About this topic
Summary There are several complementary issues involved in Health Care Justice. Distributive justice is primarily concerned with access to health care, but also with the distribution of other social goods that contribute to health. This can also encompass the scope of health care: what should be included in a public health care provision?  Health care justice also encompasses the role of rights in health care; this includes questions of how medical professionals should interact with patients, but also the rights of the medical professionals themselves, patient families, and broader groups such as the general public. This will also include the application of distinctive questions of justice (e.g racial justice; disability-related justice; gender justice, etc.) to health, including considerations of discrimination within health care, the effect of discrimination in other areas on people's health and access to care, as well as past and present unjust uses and refusals of health care.  In general questions of health care justice may emerge within a particular society, at a particular time. But they can also include issues of international and global justice, justice between generations, and the scope of justice (e.g. whether non-human animals have claims on the basis of justice).  The term may also relate to the role of legal justice in health care. For instance, we might wonder at what point, and for what kinds of misconduct, criminal law should be applied to cases of misconduct by medical professionals, or whether medics' central role in society should impact their employment rights, such as the right to strike action.  There are also questions about the relationship of health justice to justice in other areas. It is now widely recognised that health is affected not only by 'health care', but also - and probably more - by other social goods. Is there any reason, therefore, for a distinctive theory of 'health care justice', where we aim for equality of health care provision regardless of what happens elsewhere? Or should health care just be seen as one sector across which justice applies, with gains or losses in health fully commensurable with gains and losses in other areas of life?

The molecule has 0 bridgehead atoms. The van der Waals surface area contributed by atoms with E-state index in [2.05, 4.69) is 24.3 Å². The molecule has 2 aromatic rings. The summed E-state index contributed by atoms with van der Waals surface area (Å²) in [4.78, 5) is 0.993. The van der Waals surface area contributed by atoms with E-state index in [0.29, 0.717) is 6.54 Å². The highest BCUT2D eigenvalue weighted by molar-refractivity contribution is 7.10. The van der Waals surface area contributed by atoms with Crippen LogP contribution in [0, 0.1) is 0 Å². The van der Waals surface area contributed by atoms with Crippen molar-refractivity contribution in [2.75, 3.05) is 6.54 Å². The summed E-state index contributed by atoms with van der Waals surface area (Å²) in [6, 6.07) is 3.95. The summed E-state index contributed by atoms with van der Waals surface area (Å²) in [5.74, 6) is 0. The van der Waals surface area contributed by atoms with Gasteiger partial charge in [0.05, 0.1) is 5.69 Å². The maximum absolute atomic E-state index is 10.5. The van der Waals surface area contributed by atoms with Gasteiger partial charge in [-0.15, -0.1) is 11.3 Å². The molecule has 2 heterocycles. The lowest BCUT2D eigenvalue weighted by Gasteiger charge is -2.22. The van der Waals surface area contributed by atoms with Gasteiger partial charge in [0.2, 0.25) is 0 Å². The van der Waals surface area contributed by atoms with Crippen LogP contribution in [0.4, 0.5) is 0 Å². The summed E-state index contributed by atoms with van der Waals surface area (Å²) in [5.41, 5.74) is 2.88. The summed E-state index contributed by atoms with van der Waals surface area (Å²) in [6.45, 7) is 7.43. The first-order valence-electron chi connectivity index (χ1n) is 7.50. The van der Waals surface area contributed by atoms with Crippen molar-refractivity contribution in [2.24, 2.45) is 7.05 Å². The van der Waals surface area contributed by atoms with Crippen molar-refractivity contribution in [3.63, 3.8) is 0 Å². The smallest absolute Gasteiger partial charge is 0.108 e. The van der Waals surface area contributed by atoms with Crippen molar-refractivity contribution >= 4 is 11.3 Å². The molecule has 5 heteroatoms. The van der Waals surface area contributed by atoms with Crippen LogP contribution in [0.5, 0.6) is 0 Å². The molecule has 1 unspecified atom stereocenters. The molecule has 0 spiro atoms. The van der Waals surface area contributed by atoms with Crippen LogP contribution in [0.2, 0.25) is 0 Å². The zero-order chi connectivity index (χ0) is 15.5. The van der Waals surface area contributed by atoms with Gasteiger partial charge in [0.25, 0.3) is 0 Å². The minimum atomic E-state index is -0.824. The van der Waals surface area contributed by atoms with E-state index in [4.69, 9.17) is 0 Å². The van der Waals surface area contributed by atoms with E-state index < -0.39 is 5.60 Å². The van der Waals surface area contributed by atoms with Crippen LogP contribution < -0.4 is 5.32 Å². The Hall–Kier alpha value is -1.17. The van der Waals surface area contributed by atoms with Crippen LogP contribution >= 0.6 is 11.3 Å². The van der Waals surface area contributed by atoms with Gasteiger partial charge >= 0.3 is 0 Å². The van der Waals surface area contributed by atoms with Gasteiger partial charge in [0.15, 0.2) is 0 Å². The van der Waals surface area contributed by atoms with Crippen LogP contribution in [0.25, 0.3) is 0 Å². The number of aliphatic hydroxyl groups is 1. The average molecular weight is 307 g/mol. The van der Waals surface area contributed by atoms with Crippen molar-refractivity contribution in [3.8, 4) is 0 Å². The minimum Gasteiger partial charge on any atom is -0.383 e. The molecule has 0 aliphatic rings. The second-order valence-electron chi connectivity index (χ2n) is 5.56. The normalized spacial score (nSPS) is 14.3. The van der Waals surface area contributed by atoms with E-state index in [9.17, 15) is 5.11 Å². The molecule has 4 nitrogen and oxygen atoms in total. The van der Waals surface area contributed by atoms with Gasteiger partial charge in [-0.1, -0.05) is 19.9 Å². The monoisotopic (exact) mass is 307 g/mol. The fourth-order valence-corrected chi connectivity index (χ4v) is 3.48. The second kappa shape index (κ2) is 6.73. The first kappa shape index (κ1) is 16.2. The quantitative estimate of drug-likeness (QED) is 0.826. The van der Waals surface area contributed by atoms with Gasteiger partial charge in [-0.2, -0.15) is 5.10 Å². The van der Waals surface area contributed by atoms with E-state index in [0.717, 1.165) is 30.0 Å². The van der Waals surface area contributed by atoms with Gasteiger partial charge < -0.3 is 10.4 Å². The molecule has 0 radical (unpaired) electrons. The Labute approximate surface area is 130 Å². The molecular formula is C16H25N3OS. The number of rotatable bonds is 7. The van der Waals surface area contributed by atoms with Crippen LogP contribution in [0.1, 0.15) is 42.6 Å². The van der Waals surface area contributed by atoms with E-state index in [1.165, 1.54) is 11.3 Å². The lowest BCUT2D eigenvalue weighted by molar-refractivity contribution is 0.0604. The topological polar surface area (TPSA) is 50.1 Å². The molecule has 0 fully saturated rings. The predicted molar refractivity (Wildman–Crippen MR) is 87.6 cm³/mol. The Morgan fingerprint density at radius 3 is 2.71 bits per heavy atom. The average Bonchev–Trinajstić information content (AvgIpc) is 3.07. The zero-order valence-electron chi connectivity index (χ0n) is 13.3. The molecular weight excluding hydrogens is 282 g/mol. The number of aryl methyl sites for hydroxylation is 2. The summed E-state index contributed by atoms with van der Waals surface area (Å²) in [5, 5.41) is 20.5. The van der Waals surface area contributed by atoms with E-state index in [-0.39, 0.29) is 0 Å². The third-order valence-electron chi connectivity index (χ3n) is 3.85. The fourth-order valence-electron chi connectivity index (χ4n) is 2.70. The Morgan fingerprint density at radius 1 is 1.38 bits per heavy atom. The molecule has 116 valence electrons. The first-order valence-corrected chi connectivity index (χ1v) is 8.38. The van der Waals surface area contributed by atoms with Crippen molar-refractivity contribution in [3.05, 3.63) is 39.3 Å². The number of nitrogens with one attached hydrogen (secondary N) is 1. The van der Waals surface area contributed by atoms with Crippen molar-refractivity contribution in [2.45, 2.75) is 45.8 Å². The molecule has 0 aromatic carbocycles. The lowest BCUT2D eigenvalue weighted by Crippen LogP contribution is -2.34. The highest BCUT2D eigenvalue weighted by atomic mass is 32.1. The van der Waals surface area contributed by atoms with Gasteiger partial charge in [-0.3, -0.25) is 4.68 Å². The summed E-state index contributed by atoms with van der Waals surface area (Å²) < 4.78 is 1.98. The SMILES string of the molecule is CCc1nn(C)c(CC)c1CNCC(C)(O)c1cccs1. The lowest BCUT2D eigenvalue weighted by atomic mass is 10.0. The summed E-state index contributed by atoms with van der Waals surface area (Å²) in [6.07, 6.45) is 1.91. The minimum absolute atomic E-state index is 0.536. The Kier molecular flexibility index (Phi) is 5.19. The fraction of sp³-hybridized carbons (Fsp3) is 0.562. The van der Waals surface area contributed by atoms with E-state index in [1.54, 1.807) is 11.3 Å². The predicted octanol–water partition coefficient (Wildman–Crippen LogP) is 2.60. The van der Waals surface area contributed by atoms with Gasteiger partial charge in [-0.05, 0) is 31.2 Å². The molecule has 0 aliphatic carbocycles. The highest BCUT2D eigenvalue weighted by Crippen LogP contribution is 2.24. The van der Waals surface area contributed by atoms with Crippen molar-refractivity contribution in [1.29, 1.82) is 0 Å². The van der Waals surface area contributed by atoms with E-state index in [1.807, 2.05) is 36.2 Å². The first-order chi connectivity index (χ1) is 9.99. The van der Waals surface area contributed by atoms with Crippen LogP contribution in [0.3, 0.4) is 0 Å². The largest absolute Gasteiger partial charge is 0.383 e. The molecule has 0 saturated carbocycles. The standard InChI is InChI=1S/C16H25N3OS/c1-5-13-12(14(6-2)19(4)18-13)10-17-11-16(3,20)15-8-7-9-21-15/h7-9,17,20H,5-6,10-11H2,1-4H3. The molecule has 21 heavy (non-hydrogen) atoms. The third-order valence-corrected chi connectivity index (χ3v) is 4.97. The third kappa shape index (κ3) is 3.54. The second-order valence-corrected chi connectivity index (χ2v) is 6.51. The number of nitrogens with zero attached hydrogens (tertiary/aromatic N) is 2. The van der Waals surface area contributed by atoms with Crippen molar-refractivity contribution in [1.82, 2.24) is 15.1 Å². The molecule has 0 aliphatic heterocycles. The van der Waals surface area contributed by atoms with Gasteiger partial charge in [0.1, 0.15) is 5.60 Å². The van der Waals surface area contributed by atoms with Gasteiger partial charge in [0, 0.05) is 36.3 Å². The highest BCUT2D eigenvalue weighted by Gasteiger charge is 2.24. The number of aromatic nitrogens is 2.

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  1. added 2020-07-28
    A Conceptual Framework for Clearer Ethical Discussions About COVID-19 Response.Govind C. Persad - 2020 - American Journal of Bioethics 20 (7):98-101.
    In this Commentary, I propose an ethical framework for ethical discussions around the allocation of scarce resources in COVID-19 response. The framework incorporates four principles: beneficence (benefiting people by saving lives or years of life), equality, remedying disadvantage, and recognizing past conduct. I then discuss how the framework interacts with ethical constraints against using people as a mere means and against causing death. The commentary closes by criticizing the equation of deontological ethics with random or first-come, first-served allocation and of (...)
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  2. added 2020-07-22
    From Sufficient Health to Sufficient Responsibility.Ben Davies & Julian Savulescu - forthcoming - Journal of Bioethical Inquiry:1-11.